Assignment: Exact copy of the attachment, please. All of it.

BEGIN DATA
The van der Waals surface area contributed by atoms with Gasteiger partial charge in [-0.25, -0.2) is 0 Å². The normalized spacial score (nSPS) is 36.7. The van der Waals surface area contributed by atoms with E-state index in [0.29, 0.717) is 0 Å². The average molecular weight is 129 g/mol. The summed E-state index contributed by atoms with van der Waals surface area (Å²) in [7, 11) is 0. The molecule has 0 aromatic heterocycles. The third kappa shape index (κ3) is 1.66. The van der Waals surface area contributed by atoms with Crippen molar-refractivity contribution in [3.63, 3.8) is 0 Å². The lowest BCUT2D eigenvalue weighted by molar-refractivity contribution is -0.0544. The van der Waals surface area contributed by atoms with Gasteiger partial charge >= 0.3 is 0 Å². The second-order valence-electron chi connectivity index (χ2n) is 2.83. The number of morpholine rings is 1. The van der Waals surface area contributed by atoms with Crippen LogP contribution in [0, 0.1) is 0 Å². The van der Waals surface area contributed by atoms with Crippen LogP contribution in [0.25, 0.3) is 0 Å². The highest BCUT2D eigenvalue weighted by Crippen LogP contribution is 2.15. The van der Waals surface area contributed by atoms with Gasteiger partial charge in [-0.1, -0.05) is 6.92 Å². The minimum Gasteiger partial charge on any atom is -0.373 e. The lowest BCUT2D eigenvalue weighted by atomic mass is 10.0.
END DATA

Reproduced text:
The van der Waals surface area contributed by atoms with Gasteiger partial charge in [-0.25, -0.2) is 0 Å². The normalized spacial score (nSPS) is 36.7. The van der Waals surface area contributed by atoms with E-state index in [0.29, 0.717) is 0 Å². The average molecular weight is 129 g/mol. The summed E-state index contributed by atoms with van der Waals surface area (Å²) in [7, 11) is 0. The molecule has 0 aromatic heterocycles. The third kappa shape index (κ3) is 1.66. The van der Waals surface area contributed by atoms with Crippen molar-refractivity contribution in [3.63, 3.8) is 0 Å². The lowest BCUT2D eigenvalue weighted by molar-refractivity contribution is -0.0544. The van der Waals surface area contributed by atoms with Gasteiger partial charge >= 0.3 is 0 Å². The second-order valence-electron chi connectivity index (χ2n) is 2.83. The number of morpholine rings is 1. The van der Waals surface area contributed by atoms with Crippen LogP contribution in [0, 0.1) is 0 Å². The van der Waals surface area contributed by atoms with Crippen LogP contribution in [0.25, 0.3) is 0 Å². The highest BCUT2D eigenvalue weighted by Crippen LogP contribution is 2.15. The van der Waals surface area contributed by atoms with Gasteiger partial charge in [-0.1, -0.05) is 6.92 Å². The minimum Gasteiger partial charge on any atom is -0.373 e. The lowest BCUT2D eigenvalue weighted by atomic mass is 10.0.